Reminiscent of sets from Metropolis, no?

Destruction of the Empire; Thomas Cole.

Check out all of that utpoic hygiene.

Surely the future will kick ass...

Or it’ll kick. Your. Ass.

Even the dirt is clean.

Picturesque landscape. Clean, peaceful city. Planets rising in the distance.

It appears that the cities of the future will either have built-up every square foot of the landscape, or will coexist peacefully with it.

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Show and NOT tell; Architecture Week - Wed...


Wednesday is day three of Architecture Week. Are you sick of it yet?!? Me neither.

Today’s installment of the obscure, infamous, or interesting is Spaceport America in New Mexico. This project is the product of collaboration between Virgin Galactic, Foster+Partners, SMPC Architects, and URS Corporation.

Personally, I like the concept as it appeals to my
“Star Trek TNG” sensibilities. However I leave it to the market to show whether privately funded space travel is economically viable, or not.

The diagram above is interesting, and annotated well but I’m still skeptical.

Exploded program.

Alien space ship?

Site Plan.

I’m not seeing the “cooling labyrinths” shown in the first diagram. Perhaps their buried inside the earthen berms.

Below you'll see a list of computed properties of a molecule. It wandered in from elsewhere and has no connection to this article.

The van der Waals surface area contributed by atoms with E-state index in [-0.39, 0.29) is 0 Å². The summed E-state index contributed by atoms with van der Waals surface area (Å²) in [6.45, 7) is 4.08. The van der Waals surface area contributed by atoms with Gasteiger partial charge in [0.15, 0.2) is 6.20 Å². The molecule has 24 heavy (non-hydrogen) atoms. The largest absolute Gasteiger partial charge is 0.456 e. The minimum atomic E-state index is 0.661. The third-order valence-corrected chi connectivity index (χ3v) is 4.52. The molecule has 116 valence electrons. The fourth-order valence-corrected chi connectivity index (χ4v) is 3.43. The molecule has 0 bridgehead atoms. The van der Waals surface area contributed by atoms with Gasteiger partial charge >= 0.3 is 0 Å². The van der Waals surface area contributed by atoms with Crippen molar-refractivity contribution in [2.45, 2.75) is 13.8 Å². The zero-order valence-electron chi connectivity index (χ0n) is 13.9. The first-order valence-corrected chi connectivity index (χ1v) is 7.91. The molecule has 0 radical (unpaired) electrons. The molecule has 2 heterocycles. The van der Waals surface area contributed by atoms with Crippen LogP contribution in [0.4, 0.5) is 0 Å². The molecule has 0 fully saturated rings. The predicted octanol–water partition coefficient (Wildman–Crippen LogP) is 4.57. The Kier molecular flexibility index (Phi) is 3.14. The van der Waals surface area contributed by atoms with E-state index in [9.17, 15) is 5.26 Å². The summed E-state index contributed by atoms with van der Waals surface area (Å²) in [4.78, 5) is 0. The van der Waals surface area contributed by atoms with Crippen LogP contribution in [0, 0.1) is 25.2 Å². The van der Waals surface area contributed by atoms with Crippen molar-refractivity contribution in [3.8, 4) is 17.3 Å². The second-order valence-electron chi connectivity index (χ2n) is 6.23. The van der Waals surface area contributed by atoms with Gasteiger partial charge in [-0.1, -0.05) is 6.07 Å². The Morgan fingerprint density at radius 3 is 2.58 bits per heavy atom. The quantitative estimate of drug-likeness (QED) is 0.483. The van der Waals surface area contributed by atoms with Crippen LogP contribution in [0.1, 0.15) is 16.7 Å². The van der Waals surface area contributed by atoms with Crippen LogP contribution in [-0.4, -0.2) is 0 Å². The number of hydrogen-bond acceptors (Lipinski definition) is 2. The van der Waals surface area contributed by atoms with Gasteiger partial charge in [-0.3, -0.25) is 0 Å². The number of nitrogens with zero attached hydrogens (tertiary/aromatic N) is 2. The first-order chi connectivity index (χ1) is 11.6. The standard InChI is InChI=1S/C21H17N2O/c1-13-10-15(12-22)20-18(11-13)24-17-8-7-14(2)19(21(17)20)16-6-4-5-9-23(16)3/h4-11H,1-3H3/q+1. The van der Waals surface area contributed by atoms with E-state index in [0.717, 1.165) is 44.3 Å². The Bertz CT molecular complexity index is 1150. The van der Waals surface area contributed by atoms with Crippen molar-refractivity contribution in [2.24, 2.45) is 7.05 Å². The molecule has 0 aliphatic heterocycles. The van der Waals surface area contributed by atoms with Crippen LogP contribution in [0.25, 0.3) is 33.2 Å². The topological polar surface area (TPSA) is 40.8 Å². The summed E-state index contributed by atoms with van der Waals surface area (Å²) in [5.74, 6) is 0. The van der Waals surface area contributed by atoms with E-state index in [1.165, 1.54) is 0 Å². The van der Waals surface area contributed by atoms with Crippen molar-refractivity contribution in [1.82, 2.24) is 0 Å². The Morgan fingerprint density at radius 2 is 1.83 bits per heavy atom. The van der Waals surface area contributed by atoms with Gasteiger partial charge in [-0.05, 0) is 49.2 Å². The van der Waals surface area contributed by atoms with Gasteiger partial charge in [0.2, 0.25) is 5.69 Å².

Maybe those holes in the retaining wall are the cooling intakes?

Clear image of volume relative to earthen mass.

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Show and NOT tell; Architecture Week - Tue...


Obscure and marginalized, Lebbeus Woods isn’t so much non-famous as infamous, and interesting. By my experience he’s either detested or loved (depending upon who one asks). While they are certainly brutal, I like his drawings and diagrams; I think they’re freakin’ sweet.

Still I can’t help but believe that any architect who’d actually inflict such spaces and objects as these upon society is an architect who’s either infatuated with dystopia, or suffers from a chronic Cassandra complex. Fortunately, Lebbeus Woods has no built work so nothing’s been inflicted yet. And I am no psychologist so my dubious diagnosis remains debatable.

I can imagine these spaces and objects as constructed in the absence of architects either out of necessity, or as the result of rampant DIY dreams.

Reminds me of “12 Monkeys”.

“Johnny Mnemonic”, or maybe some jawa habitrail from “Star Wars”.

Definitely “Brazil”.

These last two remind me of “War of the Worlds”, or “District 9”.

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Show and NOT tell; Architecture Week - Mon...

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There are soo many fabricated weeks on the calendar and this week just so happens to be architecture week. Yay! In the spirit of fabricated importance I’m going to try and present one interesting and obscure project per day, for the week.

Perhaps more infamous than “non-famous”, the first installment’s easy. A friend and I did this for a competition. We didn’t win (oh well).

The project’s a flood observatory/museum, flood shelter, and eco-tourist hostel in Tabasco Mexico.

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Yes that’s an airship

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Trees would be nice